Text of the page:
Did Wordsworth or Coleridge Have Greater Influence on Modern Criticism?

Topics: Romanticism, Romantic poetry, Poetry Pages: 21 (8590 words) Published: February 19, 2013
Did Wordsworth or Coleridge have greater influence on modern criticism? Answer:
Wordsworth, Coleridge, and British Romanticism
After a brief introduction of the period that will contrast the Romantics with the century that preceded them, we shall move on to analyze the great poetic, theoretical experiment that most consider the Ur text of British Romanticism: "Lyrical Ballads". We shall explore both the unique plan of "Lyrical Ballads", and the implications of that plan for literary theory. In this elaborate introductory summary, we shall consider the contributions of the British Romantic poets. Our texts will be: Wordsworth's Preface to the "Lyrical Ballads", 

Coleridge's "Biographia Literaria", 
Shelly's "Defense of Poetry", 
Keats' Letters.
After this initial lecture on "Lyrical Ballads" itself, we'll then devote one talk to Wordsworth. Coleridge, and Shelly. Rather than devote an entire lecture to Keats, we'll consider Keats' theories in relation to those of Wordsworth, Coleridge, and Shelly. So he will be fitted in the additional talks. Like Pope and Dryden, all four of our theorists were poets before they were critics. Thus their theory is a reflection of their own poetic technique. Because the four Romantics were poets, when they wrote their criticism, they were doing so out of their own experience. So this gives a little more practicality or pragmatic touch to their theory. Now the difference is that they're like Pope and Dryden in the sense that they're poets, however, there's a big difference. The Romantics treated the poet, rather than the rules of decorum, as a source and touchstone of art. When we look at Pope and Dryden, especially the former, we notice that they were theorists very interested in decorum, following those rules. Yet we'll see our poets/critics following the idea of the poet. In addition, we'll find they fashion a new social role for the poet, very different from the 18th century (mainly to delight and teach or more precisely to teach and delight). Another introductory matter is all four of our Romantics altered the epistemological theories of the Germans. Now the Romantics are epistemologists[1], but there's a difference. Whereas the German epistemologists were stillpragmatic theorists and interested in the relationshipbetween the poem and the audience, the British Romantics were what we might callexpressive epistemologists, interested in the relationship between the poem and the poet.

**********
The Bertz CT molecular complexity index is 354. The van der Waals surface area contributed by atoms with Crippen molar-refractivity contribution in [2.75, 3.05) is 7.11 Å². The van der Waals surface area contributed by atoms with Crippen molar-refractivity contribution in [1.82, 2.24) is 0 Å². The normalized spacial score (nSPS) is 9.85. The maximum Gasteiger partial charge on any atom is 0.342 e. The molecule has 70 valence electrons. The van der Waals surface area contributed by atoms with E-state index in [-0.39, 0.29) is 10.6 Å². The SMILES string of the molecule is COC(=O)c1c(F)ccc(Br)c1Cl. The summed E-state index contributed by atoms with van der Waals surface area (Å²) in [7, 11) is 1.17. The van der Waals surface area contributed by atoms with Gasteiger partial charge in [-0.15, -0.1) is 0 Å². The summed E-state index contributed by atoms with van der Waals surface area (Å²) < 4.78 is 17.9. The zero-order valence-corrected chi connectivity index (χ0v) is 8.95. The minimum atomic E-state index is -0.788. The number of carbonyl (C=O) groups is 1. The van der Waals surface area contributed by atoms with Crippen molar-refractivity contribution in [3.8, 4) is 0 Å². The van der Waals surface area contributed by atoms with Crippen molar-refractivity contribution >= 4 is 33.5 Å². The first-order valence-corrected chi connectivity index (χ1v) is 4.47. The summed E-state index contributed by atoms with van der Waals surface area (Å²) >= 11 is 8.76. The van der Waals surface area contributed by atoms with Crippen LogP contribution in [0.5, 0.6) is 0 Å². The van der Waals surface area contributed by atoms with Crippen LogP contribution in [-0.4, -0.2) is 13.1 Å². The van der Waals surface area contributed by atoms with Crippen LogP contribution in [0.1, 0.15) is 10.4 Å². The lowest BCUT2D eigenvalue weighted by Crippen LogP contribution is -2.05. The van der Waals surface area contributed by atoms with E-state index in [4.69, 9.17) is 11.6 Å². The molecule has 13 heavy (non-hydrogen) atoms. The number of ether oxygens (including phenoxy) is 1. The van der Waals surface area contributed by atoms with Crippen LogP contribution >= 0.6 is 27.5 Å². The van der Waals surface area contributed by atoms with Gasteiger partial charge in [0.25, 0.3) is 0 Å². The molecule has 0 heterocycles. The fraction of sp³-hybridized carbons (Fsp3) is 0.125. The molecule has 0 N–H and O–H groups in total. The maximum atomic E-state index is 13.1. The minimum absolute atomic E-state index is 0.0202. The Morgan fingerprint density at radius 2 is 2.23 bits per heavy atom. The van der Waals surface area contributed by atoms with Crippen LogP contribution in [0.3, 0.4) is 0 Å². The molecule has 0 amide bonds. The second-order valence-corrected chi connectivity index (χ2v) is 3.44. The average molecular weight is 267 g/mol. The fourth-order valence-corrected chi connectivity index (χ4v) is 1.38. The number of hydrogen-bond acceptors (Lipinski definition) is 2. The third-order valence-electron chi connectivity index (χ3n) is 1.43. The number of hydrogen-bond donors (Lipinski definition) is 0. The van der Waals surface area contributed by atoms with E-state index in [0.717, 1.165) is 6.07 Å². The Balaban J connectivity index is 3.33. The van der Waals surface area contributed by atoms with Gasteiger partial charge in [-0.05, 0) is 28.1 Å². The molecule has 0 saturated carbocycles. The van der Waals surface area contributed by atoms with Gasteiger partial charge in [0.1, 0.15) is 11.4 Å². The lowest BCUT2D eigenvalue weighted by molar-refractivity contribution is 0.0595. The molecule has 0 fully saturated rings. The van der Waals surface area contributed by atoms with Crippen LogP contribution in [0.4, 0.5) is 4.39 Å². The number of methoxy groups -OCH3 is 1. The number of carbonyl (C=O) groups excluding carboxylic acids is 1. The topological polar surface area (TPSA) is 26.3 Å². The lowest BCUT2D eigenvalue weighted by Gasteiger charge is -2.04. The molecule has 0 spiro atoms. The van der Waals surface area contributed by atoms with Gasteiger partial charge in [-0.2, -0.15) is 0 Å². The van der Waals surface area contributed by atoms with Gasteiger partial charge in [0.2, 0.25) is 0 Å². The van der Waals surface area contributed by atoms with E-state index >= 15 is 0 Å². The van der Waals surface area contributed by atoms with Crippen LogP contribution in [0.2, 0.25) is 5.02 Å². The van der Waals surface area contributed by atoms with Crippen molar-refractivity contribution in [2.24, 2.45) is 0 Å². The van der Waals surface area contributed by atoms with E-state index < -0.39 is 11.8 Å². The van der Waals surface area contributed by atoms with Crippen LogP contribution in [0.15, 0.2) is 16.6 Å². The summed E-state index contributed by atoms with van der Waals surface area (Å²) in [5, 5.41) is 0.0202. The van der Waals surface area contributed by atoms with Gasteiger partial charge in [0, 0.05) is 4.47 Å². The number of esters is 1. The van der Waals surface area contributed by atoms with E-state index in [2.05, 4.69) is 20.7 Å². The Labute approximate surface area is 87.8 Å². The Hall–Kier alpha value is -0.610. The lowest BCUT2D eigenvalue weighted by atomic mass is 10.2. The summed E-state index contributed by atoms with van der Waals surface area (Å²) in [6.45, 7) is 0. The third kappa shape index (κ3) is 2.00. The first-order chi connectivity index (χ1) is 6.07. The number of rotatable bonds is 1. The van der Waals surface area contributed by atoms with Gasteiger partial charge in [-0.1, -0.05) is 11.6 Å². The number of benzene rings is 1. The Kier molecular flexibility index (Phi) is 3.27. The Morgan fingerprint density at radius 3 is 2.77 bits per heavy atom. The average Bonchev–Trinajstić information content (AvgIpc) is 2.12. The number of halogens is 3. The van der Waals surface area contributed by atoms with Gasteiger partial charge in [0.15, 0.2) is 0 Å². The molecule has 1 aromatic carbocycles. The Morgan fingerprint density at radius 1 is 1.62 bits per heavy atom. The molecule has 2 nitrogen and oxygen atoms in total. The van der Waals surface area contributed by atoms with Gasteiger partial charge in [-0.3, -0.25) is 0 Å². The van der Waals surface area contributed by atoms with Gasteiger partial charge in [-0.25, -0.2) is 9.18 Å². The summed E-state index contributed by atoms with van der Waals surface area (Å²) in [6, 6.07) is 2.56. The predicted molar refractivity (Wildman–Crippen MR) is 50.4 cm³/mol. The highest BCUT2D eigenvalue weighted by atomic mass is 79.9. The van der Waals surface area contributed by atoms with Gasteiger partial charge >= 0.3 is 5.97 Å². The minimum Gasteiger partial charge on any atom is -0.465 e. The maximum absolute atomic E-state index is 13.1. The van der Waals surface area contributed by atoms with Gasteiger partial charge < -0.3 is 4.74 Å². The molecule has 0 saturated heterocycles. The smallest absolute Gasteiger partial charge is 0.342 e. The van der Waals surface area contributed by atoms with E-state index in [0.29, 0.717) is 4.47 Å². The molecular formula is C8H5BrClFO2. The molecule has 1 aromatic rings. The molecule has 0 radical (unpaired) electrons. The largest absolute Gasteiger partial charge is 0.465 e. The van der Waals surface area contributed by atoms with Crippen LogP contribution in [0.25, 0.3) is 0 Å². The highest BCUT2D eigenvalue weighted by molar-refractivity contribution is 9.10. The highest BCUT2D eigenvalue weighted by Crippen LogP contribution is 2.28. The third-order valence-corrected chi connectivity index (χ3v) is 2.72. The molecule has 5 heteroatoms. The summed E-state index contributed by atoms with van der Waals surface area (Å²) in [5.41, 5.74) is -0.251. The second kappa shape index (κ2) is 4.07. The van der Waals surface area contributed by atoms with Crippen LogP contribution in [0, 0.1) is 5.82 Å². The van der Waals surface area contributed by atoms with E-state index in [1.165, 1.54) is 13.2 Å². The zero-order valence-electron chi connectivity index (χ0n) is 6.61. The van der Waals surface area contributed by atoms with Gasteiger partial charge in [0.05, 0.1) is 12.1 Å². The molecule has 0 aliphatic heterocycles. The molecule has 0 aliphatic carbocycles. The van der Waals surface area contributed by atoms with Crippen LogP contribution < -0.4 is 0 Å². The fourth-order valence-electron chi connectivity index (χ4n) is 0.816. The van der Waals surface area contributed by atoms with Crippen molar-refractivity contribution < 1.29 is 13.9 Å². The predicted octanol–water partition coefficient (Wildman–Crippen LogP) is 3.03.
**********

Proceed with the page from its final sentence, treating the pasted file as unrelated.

Another different is that whereas the theorists of the last century portray an 18th century or Enlightenment orientation, particularly true in the case of Burke and Kant, as proto- or pre-Romatics, yet still very much interested in reason and analysis. The Romantics often define themselves in opposition to the Age of Reason. They borrow some ideas from it, but basically they are a kind of revolution, a reaction against what was going on in the age before. Now although they are still interested in mental faculties, like epistemology, they replace the 18th emphasis onanalysis, with a new focus on synthesis[2]. In addition, they privilege imagination over reason and judgment. Of course, we talked about this in quite some detail in the last unit.12   Origins of Romanticism

So before moving on to "Lyrical Ballads", we'll survey one more thing. There are three competing events for the cause or origin of Romanticism, that we'll just run-through quickly.   Rousseau's "Confessions"

The first possible origin is the publication of Rousseau's "Confessions" in 1781, with itschampioning of the individual and its radical notion that the personal life and ideas of a single individual, is matter worth of great art. So the great Jean Jacques Rousseau, although he lived and died in the 18th century, really is one of the great origins of Romanticism. He was one of the first people to dare to write an autobiography. Rousseau is writing an autobiography because he thinks that he himself is matter worthy of...
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